Histologic or cytologic examination of pruritus-induced skin lesions and surrounding areas commonly reveals increased numbers of eosinophils and mast cells.30-32 The degree of tissue eosinophilia can correlate with the severity of skin lesions.30-32
Age at onset of allergic dermatitis signs is broad. Atopic cats have been reported to experience onset between 3 months and 12 years of age, with a mean age of approximately 2 to 3 years, and cats with food allergies have been reported to experience onset between 3 months and 11 years of age, with a mean age of 4 to 5 years.33-35 Various studies have reported that approximately 38% to 46% of allergic cats developed signs before 2 to 3 years of age.34,36 No particular breed or sex predilection has been firmly established for atopy,34 although some studies have noted an increase of atopy in purebreed and female cats.32 Higher risk for food allergies has been noted in Siamese, Siamese crossbreeds, and Birmans.34 Positive treatment responses to atopic dermatitis therapy have been reported with cyclosporine (100%), systemic glucocorticoids (55%), and allergen-specific immunotherapy (57%), and a partial-to-good response has been reported with antihistamines (67%).35 Avoidance of allergens is recommended.
Flea infestation, the most common cause of allergic dermatitis in cats, may be accompanied by peripheral eosinophilia in approximately 13% to 20% of allergic cats.37 Peripheral eosinophilia may be identified in 20% to 50% of cats with food allergies. Concurrent GI signs, including frequent bowel movements, vomiting, diarrhea, and/or flatulence, may be exhibited.33,34
Feline asthma is a result of a reaction to inhaled aeroallergens provoking a type 1 hypersensitivity reaction characterized by eosinophilic airway inflammation and bronchoconstriction.38 Although their clinical presentations may be similar, chronic bronchitis and asthma have different etiologies. Chronic bronchitis may arise from previous airway insult (eg, smoke, toxins, infections)—leading to permanent lung damage—and is dominated by neutrophilic inflammation of the lower airways accompanied by edema and hypertrophy of the respiratory mucosa and excessive mucus production. Although asthma is dominated by eosinophilic airway inflammation (≥17% eosinophils in bronchial lavage cytology) and bronchoconstriction, excessive mucus production and bronchial wall edema are often present to varying degrees.39,40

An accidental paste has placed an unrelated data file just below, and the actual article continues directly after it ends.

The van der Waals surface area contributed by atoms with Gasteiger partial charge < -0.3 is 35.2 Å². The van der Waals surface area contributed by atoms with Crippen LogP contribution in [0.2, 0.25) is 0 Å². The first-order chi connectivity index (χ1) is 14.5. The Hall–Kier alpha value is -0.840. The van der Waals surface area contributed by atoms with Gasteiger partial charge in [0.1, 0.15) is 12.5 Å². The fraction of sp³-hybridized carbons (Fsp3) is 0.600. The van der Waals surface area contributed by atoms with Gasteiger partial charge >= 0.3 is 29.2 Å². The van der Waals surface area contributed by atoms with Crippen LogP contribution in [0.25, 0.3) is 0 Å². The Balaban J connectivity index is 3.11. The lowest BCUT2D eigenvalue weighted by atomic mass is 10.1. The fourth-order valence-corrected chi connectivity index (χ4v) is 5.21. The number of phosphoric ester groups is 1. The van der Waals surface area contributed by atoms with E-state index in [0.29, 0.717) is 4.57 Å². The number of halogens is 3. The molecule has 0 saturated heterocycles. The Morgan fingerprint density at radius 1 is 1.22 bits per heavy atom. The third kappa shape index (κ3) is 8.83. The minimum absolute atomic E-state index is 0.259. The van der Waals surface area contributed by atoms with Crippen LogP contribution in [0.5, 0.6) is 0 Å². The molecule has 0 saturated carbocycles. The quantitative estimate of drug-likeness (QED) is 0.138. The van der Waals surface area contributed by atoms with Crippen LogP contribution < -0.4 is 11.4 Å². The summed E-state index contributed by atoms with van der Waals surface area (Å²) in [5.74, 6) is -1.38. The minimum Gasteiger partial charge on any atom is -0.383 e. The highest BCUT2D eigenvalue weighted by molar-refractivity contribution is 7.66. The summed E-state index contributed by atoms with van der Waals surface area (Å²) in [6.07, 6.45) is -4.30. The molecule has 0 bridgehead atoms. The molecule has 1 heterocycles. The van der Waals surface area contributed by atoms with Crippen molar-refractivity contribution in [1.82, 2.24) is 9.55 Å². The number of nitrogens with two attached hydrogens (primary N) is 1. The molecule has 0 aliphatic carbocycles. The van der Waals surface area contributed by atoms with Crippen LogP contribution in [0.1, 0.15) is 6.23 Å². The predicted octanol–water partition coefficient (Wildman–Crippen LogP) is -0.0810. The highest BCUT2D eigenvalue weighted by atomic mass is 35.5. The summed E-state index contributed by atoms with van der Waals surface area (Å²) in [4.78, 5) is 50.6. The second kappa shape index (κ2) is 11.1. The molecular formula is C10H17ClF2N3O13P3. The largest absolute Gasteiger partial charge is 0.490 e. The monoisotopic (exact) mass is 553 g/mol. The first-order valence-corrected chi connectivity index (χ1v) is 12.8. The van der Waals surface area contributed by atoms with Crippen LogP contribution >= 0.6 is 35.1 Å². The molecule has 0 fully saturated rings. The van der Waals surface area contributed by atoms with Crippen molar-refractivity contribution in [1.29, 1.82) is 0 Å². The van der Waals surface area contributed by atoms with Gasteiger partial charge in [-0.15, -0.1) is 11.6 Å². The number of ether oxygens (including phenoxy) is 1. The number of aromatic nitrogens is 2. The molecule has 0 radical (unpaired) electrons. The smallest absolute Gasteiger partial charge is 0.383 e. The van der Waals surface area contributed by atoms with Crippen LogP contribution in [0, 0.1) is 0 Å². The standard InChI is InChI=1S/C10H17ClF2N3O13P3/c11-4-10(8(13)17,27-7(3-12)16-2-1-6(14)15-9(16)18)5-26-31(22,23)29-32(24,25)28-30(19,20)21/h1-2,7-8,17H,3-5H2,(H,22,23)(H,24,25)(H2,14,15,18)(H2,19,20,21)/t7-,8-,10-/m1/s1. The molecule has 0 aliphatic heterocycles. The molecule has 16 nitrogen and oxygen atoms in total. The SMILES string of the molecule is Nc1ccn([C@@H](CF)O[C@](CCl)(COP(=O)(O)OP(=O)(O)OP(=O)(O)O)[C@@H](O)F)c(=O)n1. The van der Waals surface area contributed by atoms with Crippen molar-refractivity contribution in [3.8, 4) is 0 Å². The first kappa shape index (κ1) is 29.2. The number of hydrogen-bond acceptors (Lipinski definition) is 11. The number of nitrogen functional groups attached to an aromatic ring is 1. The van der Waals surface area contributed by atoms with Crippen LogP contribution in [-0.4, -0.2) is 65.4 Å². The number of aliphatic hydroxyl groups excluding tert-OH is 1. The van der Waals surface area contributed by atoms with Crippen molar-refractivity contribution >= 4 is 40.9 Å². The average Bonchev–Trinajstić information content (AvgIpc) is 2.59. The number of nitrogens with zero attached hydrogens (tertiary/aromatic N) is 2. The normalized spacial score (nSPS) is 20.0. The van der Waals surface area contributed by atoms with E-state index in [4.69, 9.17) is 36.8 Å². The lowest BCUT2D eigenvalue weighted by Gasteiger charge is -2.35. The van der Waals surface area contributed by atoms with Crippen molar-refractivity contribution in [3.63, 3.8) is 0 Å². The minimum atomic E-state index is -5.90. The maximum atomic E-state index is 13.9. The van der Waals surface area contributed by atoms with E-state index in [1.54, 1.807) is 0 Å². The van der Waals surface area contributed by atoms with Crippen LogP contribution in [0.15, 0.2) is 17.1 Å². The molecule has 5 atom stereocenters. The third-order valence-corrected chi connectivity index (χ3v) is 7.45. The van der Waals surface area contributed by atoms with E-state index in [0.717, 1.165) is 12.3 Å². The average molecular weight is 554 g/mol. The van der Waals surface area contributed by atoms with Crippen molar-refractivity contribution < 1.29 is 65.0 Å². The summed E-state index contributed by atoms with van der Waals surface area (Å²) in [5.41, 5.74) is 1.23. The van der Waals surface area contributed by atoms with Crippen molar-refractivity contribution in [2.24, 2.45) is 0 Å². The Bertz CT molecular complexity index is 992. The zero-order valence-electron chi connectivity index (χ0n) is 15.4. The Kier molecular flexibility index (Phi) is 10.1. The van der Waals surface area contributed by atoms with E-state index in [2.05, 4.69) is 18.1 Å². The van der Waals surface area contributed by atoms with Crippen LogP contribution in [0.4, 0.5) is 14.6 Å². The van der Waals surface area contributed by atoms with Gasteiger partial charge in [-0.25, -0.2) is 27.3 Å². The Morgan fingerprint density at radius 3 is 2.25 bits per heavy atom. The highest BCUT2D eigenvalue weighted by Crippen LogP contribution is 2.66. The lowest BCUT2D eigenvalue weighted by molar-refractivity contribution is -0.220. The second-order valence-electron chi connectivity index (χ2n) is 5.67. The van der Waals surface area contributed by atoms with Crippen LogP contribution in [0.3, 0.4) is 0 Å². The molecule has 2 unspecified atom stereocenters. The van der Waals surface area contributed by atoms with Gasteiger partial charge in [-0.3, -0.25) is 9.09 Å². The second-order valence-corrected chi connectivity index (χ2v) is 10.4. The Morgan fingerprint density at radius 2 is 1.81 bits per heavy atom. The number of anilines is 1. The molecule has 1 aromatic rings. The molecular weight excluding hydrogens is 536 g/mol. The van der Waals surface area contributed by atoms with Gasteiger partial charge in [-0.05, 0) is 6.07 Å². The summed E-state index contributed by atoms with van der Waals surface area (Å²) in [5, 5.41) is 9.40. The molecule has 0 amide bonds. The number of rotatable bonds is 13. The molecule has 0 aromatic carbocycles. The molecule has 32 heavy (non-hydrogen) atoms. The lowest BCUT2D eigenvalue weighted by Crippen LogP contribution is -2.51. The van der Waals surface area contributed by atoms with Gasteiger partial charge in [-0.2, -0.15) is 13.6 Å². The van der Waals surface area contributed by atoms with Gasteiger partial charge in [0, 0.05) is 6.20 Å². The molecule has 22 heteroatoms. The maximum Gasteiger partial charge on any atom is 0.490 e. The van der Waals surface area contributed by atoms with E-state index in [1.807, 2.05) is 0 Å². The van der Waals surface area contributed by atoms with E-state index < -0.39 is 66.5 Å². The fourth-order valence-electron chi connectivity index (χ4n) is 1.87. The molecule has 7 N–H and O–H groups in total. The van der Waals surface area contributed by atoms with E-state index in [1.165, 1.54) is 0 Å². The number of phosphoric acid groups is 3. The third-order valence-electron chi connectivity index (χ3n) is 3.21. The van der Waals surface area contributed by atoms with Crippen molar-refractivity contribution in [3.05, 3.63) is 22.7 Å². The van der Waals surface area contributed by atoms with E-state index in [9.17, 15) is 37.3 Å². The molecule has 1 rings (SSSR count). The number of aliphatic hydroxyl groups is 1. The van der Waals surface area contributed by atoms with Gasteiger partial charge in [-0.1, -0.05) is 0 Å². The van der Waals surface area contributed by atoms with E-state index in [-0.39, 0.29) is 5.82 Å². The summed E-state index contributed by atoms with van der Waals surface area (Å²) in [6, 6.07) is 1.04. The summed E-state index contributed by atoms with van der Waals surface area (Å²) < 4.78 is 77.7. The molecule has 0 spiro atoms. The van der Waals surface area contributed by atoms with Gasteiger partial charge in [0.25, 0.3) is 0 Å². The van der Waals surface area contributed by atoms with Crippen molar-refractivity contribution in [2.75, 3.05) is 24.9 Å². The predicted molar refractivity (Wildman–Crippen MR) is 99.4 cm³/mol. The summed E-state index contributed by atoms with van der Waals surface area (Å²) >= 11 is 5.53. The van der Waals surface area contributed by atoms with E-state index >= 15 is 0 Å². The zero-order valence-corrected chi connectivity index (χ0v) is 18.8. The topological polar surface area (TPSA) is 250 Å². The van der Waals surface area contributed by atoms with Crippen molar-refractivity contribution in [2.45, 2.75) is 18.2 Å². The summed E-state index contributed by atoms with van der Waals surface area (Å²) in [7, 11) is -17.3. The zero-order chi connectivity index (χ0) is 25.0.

Hallmark characteristics of asthma include reversible airway inflammation, bronchoconstriction causing obstruction/airflow limitation, and airway hyperresponsiveness.39
Long-term asthma can lead to irreversible airway remodeling (including bronchiectasis, fibrosis, and/or emphysema), lung hyperinflation, and airway trapping. Cats with asthma are usually young to middle-aged, and no sex predilection has been identified, although middle-aged (ie, 2-8 years) female cats and some Oriental breeds appear to be overrepresented.38 Asthma is estimated to affect approximately 1% of the general domestic cat population and possibly as many as 5% of the Oriental cat population.39,41 Clinical presentation includes various combinations of coughing, expiratory wheezing, tachypnea, exercise intolerance, and respiratory distress characterized by an expiratory respiratory pattern.41-44
Clinical signs of heartworm-associated respiratory disease may appear similar to asthma; therefore, heartworm serum antibody/antigen tests may be helpful in ruling out heartworm infection.38,39,45,46 However, heartworm tests have poor sensitivity because antibody and antigen blood levels may only be transient and can be easily missed. Appropriate fecal analysis (eg, direct, float, centrifugation, Baermann technique for Aelurostrongylus abstrusus) should be performed in cats with lower respiratory disease signs if intestinal parasite larval lung migration is suspected and in cats that live in or have visited lungworm-endemic areas.
The most common radiographic change described in patients with asthma is a bronchial pattern with lung hyperinflation arising from bronchial wall thickening due to peribronchial infiltration. Focal atelectasis (typically affecting the right middle lung lobe) and/or diffuse interstitial patterns may also be seen.41,42
The most common treatment for asthma is long-term anti-inflammatory doses of corticosteroids administered orally (eg, prednisolone) or via an inhaler (eg, fluticasone). Bronchodilators (eg, terbutaline) may also be included in therapy. Other drugs such as immunomodulating agents (eg, cyclosporine) may be used, particularly in cats that do not respond well to corticosteroids23 or that develop diabetes mellitus or heart disease.47
Approximately 20% of feline asthma patients have peripheral eosinophilia, which is not correlated with the degree of airway eosinophilia.38,39,43,48 Hyperproteinemia has been reported in 33% to 50% of feline asthma cases.38,49,50